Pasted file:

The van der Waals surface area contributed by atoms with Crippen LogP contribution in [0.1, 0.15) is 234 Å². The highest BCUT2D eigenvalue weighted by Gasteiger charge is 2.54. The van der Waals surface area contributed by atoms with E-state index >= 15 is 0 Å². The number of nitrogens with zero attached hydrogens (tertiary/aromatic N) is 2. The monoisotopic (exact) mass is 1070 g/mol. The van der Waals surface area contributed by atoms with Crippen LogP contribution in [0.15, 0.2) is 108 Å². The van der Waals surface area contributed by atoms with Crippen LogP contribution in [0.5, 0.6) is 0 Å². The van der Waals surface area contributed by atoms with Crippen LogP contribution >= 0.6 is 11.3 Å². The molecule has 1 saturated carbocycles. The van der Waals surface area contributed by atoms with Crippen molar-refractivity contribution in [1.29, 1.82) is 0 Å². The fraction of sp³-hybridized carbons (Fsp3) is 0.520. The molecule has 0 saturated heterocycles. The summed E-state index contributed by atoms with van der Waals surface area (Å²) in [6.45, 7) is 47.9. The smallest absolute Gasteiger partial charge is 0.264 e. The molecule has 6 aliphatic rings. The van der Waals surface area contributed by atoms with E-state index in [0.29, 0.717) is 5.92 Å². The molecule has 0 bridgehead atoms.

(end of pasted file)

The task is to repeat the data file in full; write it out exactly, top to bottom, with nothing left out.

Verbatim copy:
The van der Waals surface area contributed by atoms with Crippen LogP contribution in [0.1, 0.15) is 234 Å². The highest BCUT2D eigenvalue weighted by Gasteiger charge is 2.54. The van der Waals surface area contributed by atoms with E-state index >= 15 is 0 Å². The number of nitrogens with zero attached hydrogens (tertiary/aromatic N) is 2. The monoisotopic (exact) mass is 1070 g/mol. The van der Waals surface area contributed by atoms with Crippen LogP contribution in [0.15, 0.2) is 108 Å². The van der Waals surface area contributed by atoms with Crippen LogP contribution in [0.5, 0.6) is 0 Å². The van der Waals surface area contributed by atoms with Crippen LogP contribution >= 0.6 is 11.3 Å². The molecule has 1 saturated carbocycles. The van der Waals surface area contributed by atoms with Crippen molar-refractivity contribution in [1.29, 1.82) is 0 Å². The fraction of sp³-hybridized carbons (Fsp3) is 0.520. The molecule has 0 saturated heterocycles. The summed E-state index contributed by atoms with van der Waals surface area (Å²) in [6.45, 7) is 47.9. The smallest absolute Gasteiger partial charge is 0.264 e. The molecule has 6 aliphatic rings. The van der Waals surface area contributed by atoms with E-state index in [0.29, 0.717) is 5.92 Å². The molecule has 0 bridgehead atoms.